Kissing in Cuba: A Political ActionJuly 2, 2012 | | Print |
Isbel Diaz Torres
HAVANA TIMES — On June 28 (Gay Pride Day internationally), we the young LGBT men and women of “Proyecto Arcoiris” (the Project Rainbow) decided to kiss in a public setting and to invite whomever wanted to accompany us to join in that adventure. We wanted to demonstrate the affection that we feel towards each other and to recall the events of Stonewall.
And so we did, this time only with the least amount of pressure exerted by the authorities. I assume this “permissiveness” was because they see the act of kissing as being legitimate, innocent, and beautiful.
Notwithstanding, there were two terms that just popped into my mind: “apolitical” and “legal,” but I had to instantly dismiss them both because I don’t feel they accurately describe that gesture of love to which I’m referring.
When two males or two females kiss each other on the lips here in Cuba, it’s unclear whether it’s legal or not. I remember 15 years ago, when I kissed my partner — a male like me — while on a virtually deserted public beach, a policeman gave us a 60-peso fine.
The officer accused us of “public exhibitionism,” a term so meaninglessness that it made the situation almost ridiculous. Still, I didn’t lose my composure; I wrote down the badge number of the police officer, asked where I could go to file a complaint, and that was it.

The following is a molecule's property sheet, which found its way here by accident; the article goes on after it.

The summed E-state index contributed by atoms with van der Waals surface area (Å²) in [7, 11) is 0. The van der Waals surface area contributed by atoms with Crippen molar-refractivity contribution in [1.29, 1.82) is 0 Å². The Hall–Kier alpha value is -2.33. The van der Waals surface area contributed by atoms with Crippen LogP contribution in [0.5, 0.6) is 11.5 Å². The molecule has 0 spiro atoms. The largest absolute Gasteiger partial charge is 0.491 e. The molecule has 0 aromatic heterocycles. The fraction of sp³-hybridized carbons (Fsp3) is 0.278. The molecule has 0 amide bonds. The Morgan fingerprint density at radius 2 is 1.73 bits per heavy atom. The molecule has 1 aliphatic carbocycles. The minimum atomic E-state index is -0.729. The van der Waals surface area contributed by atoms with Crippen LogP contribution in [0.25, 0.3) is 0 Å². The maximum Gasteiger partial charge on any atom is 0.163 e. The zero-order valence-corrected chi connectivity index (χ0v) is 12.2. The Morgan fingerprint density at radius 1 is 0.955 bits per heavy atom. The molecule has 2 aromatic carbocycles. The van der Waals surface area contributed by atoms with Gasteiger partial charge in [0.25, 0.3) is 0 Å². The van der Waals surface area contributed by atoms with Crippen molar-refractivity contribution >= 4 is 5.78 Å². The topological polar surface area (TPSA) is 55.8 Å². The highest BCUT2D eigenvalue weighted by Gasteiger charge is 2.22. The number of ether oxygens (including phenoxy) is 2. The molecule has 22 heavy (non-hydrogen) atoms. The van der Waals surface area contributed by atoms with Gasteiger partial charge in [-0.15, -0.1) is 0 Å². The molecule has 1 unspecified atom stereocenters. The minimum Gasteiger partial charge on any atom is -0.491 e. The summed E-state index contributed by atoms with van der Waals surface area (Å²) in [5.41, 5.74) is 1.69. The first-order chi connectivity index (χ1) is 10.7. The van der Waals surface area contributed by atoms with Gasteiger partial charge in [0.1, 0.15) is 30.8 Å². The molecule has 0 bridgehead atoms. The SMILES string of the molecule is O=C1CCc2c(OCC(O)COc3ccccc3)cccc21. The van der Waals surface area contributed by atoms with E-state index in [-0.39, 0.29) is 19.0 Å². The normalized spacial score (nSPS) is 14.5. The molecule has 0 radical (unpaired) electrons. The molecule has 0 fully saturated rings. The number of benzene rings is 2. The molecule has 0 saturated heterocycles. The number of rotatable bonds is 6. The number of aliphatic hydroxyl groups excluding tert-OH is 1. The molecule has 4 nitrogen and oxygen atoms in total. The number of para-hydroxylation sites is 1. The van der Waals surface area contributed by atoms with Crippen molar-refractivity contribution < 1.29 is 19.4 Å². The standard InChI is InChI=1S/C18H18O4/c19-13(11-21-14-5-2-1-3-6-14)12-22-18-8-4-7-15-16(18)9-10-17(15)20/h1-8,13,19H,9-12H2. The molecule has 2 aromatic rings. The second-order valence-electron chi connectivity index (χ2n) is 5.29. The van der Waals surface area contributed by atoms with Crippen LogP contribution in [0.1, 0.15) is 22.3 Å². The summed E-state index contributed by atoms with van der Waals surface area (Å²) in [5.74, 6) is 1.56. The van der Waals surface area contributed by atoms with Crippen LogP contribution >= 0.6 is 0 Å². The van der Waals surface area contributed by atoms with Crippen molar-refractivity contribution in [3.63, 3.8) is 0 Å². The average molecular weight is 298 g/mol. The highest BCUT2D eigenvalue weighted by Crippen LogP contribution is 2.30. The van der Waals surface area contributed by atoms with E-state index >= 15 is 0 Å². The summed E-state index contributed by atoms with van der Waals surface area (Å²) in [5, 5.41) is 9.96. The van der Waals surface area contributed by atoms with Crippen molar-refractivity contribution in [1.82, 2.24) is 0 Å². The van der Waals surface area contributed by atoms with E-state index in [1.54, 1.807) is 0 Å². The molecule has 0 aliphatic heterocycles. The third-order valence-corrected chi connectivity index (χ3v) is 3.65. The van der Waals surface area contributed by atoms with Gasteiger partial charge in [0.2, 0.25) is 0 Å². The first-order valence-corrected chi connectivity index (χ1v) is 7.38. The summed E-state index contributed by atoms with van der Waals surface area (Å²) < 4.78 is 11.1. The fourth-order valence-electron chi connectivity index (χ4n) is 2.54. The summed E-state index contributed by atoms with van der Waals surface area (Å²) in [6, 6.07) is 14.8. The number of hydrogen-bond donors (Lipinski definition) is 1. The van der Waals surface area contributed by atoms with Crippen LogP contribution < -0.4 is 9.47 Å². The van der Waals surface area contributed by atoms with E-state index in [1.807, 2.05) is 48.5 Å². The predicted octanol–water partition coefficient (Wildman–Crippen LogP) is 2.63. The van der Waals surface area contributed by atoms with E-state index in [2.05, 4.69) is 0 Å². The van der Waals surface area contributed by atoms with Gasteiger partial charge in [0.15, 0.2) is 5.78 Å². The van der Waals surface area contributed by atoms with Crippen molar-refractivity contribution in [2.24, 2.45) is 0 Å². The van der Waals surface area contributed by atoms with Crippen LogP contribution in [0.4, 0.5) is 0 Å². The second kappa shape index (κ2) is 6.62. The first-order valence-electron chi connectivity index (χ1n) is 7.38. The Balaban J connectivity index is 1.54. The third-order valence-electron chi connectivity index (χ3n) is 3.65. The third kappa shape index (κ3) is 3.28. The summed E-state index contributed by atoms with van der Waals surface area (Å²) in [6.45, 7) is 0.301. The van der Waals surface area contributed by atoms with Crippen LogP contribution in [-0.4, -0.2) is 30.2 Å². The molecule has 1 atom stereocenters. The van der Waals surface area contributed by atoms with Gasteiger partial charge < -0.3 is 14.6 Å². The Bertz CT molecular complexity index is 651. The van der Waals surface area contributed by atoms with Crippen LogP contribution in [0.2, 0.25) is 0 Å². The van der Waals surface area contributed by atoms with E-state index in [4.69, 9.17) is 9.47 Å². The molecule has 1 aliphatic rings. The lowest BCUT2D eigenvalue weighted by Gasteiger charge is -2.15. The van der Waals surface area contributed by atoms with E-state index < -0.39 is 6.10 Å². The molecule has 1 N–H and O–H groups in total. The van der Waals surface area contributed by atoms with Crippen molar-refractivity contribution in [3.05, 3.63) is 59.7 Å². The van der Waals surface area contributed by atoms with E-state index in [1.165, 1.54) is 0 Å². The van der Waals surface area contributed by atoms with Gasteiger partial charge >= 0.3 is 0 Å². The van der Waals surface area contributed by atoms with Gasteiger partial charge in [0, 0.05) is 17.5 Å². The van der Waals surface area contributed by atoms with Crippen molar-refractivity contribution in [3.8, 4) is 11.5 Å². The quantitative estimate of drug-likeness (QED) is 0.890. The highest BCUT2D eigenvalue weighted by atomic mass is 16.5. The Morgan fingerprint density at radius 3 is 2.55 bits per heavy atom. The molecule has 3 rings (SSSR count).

At the police station, under the disapproving gaze of the officer who attended me, I expressed my right to kiss whomever I wanted, wherever I wanted. She didn’t accept my arguments, but given my youth (I must have been just over 20) she agreed to drop the fine – but not before warning me not to let that happen again.
So if these laws haven’t changed, any police officer can still accuse me of “shameless exhibitionism” (that’s the legal term) for something so beautiful and essential as a kiss.
That’s why the “kiss in” in which I participated had a profound political character, demanding a right denied to Cubans whose sexual orientation or gender identity is different from the majority.
This also served to test the right to free association that the Granma newspaper and the United Nations recently defended, going so far as to highlight Cuba as an example – though I imagine that the readers of that officialist newspaper didn’t even understand the meaning of that unbelievable piece of news.
For my part, I’ll continue working to bring attention to this sensitive and very real sector of human beings who live and work side by side with others, unashamed of who we are or of the ways we express our love.
Forty-three years ago at the Stonewall Inn bar — after a violent attack by the New York City police — gay, lesbian, bisexual and transgender people of that country decided to remain silent no more. Nor will we remain silent in Cuba today.